Gap Year Experience: Seeing the World | Top Universities

Gap Year Experience: Seeing the World

By Guest Writer

Updated March 5, 2016 Updated March 5, 2016

Taking a gap year to see the world before the rigors of a degree can be a potentially life-changing experience. Poppy Jennings shares her memories of her year out.

I always knew I wanted to take a gap year and go travelling before I started university as an undergraduate student. In actual fact at the end of my gap year I could have quite happily taken a second one but thought it was probably best to head to university before I got carried away.

The thought of seeing different places and meeting new people really appealed to me, even if just turning up in those places and not knowing exactly where I was going or where I was staying was a little nerve wracking. It was very exciting and quite often this lead to more unusual discoveries and adventures off the beaten track.

My first real taste of 'backpacking' was with my sister when we spent two months travelling through Turkey and then Greek island hopping. Turkey was such an amazing country with so much history and such a diverse population. After some chaotic travels in Turkey it was really nice to dedicate some time in the Greek Islands to lying on white sandy beaches and drinking cocktails.

I then returned to London to work and to save some money before heading off to spend three months living in the French ski resort of Les Arcs. All day everyday was dedicated to indulging my passion for snowboarding, a hobby which I think has now become a life-long obsession.

Finally I spent three months travelling in Bali, Australia and Fiji. All three places had such unique cultures and identities. There was so much to see and do in all of these places as well as some beautiful parts to just kick back on the beaches and watch the sun set. I also met so many great people that I am still really good friends with, even after so many years.

I organized all my trips independently rather than through a dedicated gap year organization as I felt this gave me more flexibility in where I could go and for how long. Having said that, my air tickets for my Bali/Australia/Fiji trip were bought as part of a 'round the world' ticket as this worked out the cheapest option at the time.

While I was in Australia I also travelled extensively with a travel agency called the Oz Bus. There were definitely pros and cons to this; it was a great way to meet lots of fellow travellers in the same boat as me but in many ways I also found it restrictive having my itinerary set by the travel company rather than by myself. You have to decide how much you want to take control of things and how much you want someone else to take the strain and do the organizing.

Travelling can throw you into all sorts of situations, some of them are fantastic and others can be very challenging. When I was backpacking in Central America there were some real highs and lows. One evening included a night spent with a group of people that worked in the restaurant where I had dinner. We went to a local bar that was set up on a petrol garage forecourt and sold only two items: rum (by the bottle) and tyres (only suitable for tractors). It also held a rather extravagant karaoke contest!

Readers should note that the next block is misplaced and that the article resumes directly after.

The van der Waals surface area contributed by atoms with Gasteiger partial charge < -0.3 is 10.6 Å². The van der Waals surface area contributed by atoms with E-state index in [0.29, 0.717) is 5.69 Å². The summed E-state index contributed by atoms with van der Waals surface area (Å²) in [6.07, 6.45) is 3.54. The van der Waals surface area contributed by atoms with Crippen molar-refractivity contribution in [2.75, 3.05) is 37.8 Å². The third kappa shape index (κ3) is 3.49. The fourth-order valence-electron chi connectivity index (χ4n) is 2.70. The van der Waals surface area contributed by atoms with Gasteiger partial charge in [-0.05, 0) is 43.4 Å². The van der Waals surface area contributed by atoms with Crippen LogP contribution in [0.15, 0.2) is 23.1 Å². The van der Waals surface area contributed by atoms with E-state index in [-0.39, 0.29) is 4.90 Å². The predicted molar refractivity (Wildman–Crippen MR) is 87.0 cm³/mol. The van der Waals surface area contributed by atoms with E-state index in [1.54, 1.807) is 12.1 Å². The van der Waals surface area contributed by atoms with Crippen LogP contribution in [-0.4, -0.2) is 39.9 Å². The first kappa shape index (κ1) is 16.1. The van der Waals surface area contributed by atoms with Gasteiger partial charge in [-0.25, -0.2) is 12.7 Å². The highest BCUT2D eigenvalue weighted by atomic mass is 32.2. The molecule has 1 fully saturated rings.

On the other side of the spectrum I had a few unnerving experiences of arriving in small towns in the middle of the night and traipsing for miles with my backpack trying to find a hotel for the night.

I think the important thing to take away from these situations is a little planning is always a good idea and for the most part people are often very willing to go to extraordinary lengths to help you out. On several occasions where hotels/hostels had said they were full up the owner would call their friends or family in the nearby area and eventually someone would have a room they were happy to rent out to travellers like myself.

My travelling experiences have definitely made me much more willing to help out people, even total strangers when and where I can.

As I didn't work at all while I was away it was really important for me to both work and save when I was back home in London in between my trips. The prospect of being in debt before I had even applied for a student loan was not one I wanted to face.

I had an office job during the day that I acquired through a temp agency and worked part time during the evening at a local bar. A major help was the fact that I could live at home while I was trying to save money, which fortunately meant I had minimal outgoing expenses. Some careful budgeting before leaving and while I was away meant that I didn't start university in debt. Having a credit card and some very understanding parents also came in handy!

My gap year travelling definitely helped me prepare for the new surroundings and adventures of university life. I was much more independent, confident and accustomed to managing my finances, dealing with any unexpected problems that could crop up.

I think my gap year experiences continue to shape my personality and life. I still love to travel and spend time in different countries and cultures from my own. I would definitely advise everyone to take a gap year and go travelling; not only do you learn a lot about other people, their culture and traditions but also a great deal about yourself.

This article was originally published in November 2012 . It was last updated in March 2016

Want more content like this Register for free site membership to get regular updates and your own personal content feed.

Explore Events

Get assisted by higher education experts

Our expert teams can help start your academic journey by guiding you through the application process.